Metrics in EventStoreDB 23.10

Tim Coleman  |  31 October 2023

In EventStoreDB v23.6 we made it much easier to collect and process key metrics from the server. This feature is now supported in the EventStoreDB v23.10 LTS release.

Metrics in Prometheus format can be scraped directly from the server's /metrics endpoint, with no need for a separate exporter process, and no need to parse the stats files. By default, Prometheus will need to be provided with EventStoreDB login credentials, but this can be disabled in the server configuration.

In this blog post, we'll take a peek at some preview dashboards that we have created to show some of the metrics and how they can be used.

The metrics can be enabled and disabled fairly granularly, but the default settings should be appropriate for most users. The full documentation is also available.

Metrics for Projections and Persistent Subscriptions are expected to be added in a later version. For now, these can still be collected with the EventstoreDB Prometheus exporter.

Summary Dashboard Preview

The Summary Dashboard Preview shows a number of key metrics relating to the overall health of the cluster. If there is a problem with the cluster, it is likely to be visible on this dashboard. 

EventStoreDB Summary Dashboard

Some of the interesting metrics displayed for each node include:

The state of the node

In a healthy cluster, all the nodes settle into one of the states: Leader, Follower or ReadOnlyReplica. If they don't it may be an indication of a network connectivity problem, a configuration problem, or other environmental problem.

Whether there is an active index operation (merge or scavenge)

These place additional load on a node and could explain temporarily reduced performance.

Whether there is currently a scavenge running and what phase it is in

This also places additional load on a node and could explain temporarily reduced performance. If this is a concern for you then it is recommended to run scavenge on one node at a time, pause it during peak times, or make use of the throttle feature to reduce its impact.

How far behind the leader the node is for replication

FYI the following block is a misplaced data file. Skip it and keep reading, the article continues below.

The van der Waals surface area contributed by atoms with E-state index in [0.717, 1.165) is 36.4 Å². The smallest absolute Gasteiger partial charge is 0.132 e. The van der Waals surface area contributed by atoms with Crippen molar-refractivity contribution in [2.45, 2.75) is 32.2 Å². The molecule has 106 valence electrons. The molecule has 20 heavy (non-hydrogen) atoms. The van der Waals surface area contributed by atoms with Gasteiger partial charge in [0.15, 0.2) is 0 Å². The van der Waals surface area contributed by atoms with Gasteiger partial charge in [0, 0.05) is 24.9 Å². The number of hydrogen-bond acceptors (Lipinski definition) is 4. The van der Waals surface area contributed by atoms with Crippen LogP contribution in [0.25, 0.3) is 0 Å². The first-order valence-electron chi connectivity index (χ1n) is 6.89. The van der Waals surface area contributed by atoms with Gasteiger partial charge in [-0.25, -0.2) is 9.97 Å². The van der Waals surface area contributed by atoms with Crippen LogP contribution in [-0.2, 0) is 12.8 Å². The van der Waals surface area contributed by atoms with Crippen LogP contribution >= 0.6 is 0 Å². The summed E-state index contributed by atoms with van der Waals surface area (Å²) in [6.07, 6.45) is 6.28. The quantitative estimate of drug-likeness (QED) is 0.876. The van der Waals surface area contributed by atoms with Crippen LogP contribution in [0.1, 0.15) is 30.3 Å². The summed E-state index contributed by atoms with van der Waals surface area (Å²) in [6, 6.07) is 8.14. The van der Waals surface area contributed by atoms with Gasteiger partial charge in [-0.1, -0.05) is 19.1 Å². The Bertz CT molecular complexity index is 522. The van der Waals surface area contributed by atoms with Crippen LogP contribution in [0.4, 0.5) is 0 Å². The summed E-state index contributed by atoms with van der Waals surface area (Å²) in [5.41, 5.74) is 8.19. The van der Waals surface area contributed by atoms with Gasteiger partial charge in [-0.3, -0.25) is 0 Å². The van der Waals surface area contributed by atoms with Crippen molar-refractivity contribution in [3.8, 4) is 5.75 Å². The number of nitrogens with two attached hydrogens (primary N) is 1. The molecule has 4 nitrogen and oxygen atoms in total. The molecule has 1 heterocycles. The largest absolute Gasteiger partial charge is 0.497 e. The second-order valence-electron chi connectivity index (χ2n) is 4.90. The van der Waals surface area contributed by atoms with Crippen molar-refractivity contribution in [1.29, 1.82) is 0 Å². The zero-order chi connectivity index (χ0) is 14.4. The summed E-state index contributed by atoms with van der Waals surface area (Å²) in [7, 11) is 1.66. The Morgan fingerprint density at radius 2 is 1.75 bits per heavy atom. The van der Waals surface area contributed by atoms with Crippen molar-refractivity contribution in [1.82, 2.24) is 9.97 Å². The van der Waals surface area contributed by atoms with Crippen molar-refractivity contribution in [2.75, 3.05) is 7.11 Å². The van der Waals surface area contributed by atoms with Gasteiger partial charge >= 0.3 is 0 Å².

In a healthy cluster, all nodes should be not far behind the leader for replication. If a node has been restored from an older backup it will be behind the leader and you should see it catching up. If a node is gradually falling further behind it may be an indication that the node is under-provisioned compared to the other nodes, or is experiencing some other problem.

Disk space and throughput

Keep an eye on available disk space because the nodes cannot function without free disk space, and typically if one node is running out of disk space they all are.

Disk throughput is also interesting to watch. It may be that the load is not evenly spread across the cluster, or disk throughput is a lot higher or lower than you were expecting. This should be considered in conjunction with the IOPS and throughput limits that your environment may impose on your disk or VM.

Queue Stats

The dashboard shows how busy the queues are (% active vs idle) and how long they are in seconds (specifically, for a non-empty queue, this is a recent maximum of how long items dequeued from the queue spent in the queue)

Long queues or excessively busy queues could be a sign that the server is overloaded. Consider increasing the resources of the VM, and check that you have a suitable retry policy.

Panels Dashboard Preview

The Panels Dashboard Preview just contains a number of sample panels that you can use as a starting point to build into your own dashboards according to your needs. They are arranged into sections.


EventStoreDB Caches

EventStoreDB Caches Second View

The cache hits and misses are available, as well as the number of entries and the approximate size in bytes of the caches. The capacity is the size that the cache is allowed to grow to. By default, this resizes dynamically according to available memory, but it can be configured to be a specific value.